Petitioner seeks directions from the Centre to define ‘minority’ and lay down guidelines
A Public Interest Litigation (PIL) has moved the Supreme Court challenging the validity of Section 2 (C) of the National Commission for Minorities (NCM) Act, 1992 terming it ‘arbitrary’ and ‘contrary’ to the Constitution.
Petitioner Devkinandan Thakur Ji, filed through Advocate Ashutosh Dubey, also sought directions from the Centre to define ‘minority’ and lay down guidelines for the identification of minorities at the district level in order to ensure that only those religious and linguistic groups, which are socially economically politically non-dominant and numerically very inferior, get the benefits and protections guaranteed under Articles 29-30.
“Hindus are merely 1 percent in Ladakh, 2.75 percent in Mizoram, 2.77 percent in Lakshadweep, 4 percent in Kashmir, 8.74 percent in Nagaland, 11.52 percent in Meghalaya, 29 percent in Arunachal Pradesh, 38.49 percent in Punjab and 41.29 percent in Manipur but the Central government has not declared them ‘minority’ under Section 2(c) of the NCM Act and Section 2 (f) of the NCMEI Act, thus Hindus are not protected under Articles 29-30 and cannot establish-administer educational institution of their choice,” the PIL contended.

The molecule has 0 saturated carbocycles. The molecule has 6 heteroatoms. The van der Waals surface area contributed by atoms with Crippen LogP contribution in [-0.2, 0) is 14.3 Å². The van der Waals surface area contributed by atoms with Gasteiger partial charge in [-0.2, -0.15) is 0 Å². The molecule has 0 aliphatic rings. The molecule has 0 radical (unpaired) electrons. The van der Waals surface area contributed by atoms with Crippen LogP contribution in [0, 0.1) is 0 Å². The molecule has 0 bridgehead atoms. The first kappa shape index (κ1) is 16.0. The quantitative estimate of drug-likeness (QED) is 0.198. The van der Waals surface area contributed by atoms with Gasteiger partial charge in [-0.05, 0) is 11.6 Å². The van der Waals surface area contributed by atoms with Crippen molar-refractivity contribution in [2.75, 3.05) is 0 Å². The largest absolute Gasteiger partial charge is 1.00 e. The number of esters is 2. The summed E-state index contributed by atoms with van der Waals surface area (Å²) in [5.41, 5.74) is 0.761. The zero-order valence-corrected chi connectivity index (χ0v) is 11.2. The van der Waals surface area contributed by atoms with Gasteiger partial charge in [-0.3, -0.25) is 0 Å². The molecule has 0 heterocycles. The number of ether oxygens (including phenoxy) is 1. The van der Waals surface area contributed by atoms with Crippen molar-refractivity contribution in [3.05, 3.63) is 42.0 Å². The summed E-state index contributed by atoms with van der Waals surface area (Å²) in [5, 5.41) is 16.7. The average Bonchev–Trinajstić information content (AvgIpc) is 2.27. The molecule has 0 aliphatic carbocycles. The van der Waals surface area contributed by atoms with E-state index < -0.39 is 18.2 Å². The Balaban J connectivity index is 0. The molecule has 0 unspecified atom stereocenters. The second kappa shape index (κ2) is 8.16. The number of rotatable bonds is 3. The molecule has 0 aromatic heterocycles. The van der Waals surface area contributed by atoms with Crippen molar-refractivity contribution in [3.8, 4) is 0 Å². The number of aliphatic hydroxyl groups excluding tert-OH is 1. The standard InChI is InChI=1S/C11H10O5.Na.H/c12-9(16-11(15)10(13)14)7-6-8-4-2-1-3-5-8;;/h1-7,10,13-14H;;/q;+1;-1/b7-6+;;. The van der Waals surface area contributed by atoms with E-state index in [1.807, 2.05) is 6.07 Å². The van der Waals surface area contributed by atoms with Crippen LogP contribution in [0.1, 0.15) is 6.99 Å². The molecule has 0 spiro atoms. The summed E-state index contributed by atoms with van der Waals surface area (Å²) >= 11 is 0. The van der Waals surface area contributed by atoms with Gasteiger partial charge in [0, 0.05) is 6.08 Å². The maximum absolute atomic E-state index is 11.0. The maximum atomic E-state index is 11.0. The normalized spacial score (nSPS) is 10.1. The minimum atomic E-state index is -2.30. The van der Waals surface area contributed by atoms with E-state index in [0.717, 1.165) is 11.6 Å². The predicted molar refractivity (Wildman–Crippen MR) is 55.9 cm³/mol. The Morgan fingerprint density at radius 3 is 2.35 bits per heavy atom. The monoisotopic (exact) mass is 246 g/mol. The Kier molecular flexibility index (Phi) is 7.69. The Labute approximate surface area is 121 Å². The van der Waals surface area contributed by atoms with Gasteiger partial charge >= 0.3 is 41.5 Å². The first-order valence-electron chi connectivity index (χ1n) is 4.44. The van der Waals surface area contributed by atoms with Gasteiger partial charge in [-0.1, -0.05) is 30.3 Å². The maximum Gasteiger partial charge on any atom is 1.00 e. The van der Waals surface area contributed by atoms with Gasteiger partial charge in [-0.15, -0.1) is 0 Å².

It further stated that the Act using unbridled power under S. 2(c), the Centre arbitrarily notified five communities — Muslims, Christians, Sikhs, Buddhists, and Parsi — as minorities at the national level.
Cause of action continues to date because followers of Judaism, Bahaism, and Hinduism, who are real minorities in Ladakh, Mizoram, Lakshadweep, Kashmir, Nagaland, Meghalaya, Arunachal Pradesh, Punjab, Manipur, cannot establish and administer educational institutions of their choice because of non-identification of ‘minority’ at the state level, thus jeopardizing their fundamental rights guaranteed under Article 29-30, the PIL claimed.
Their right under Articles 29-30 is being siphoned off illegally to the majority community in the state because the Centre has not notified them as ‘minority’ under NCM Act. Followers of Judaism, Bahaism, and Hinduism are being deprived of their basic rights to establish and administer educational institutions of their choice.
“On the other hand, Muslims are in the majority in Lakshadweep (96.58 percent) and Kashmir (96 percent) and there is a significant population in Ladakh (44 percent), Assam (34.20 percent), Bengal (27.5 percent), Kerala (26.60 percent), Uttar Pradesh (19.30 percent) and Bihar (18 percent); can establish & administer educational institutions of their choice. Christians are a majority in Nagaland (88.10 percent), Mizoram (87.16 percent), and Meghalaya (74.59 percent), and there is a significant population in Arunachal, Goa, Kerala, Manipur, Tamil Nadu & West Bengal, which can also establish and administer,” it read.
Likewise, Sikhs are a majority in Punjab and there is a large population in Delhi, Chandigarh, and Haryana, but they can establish and administer. Similarly, Buddhists are the majority in Ladakh but they can establish and administer educational institutions of their choice, the PIL added.
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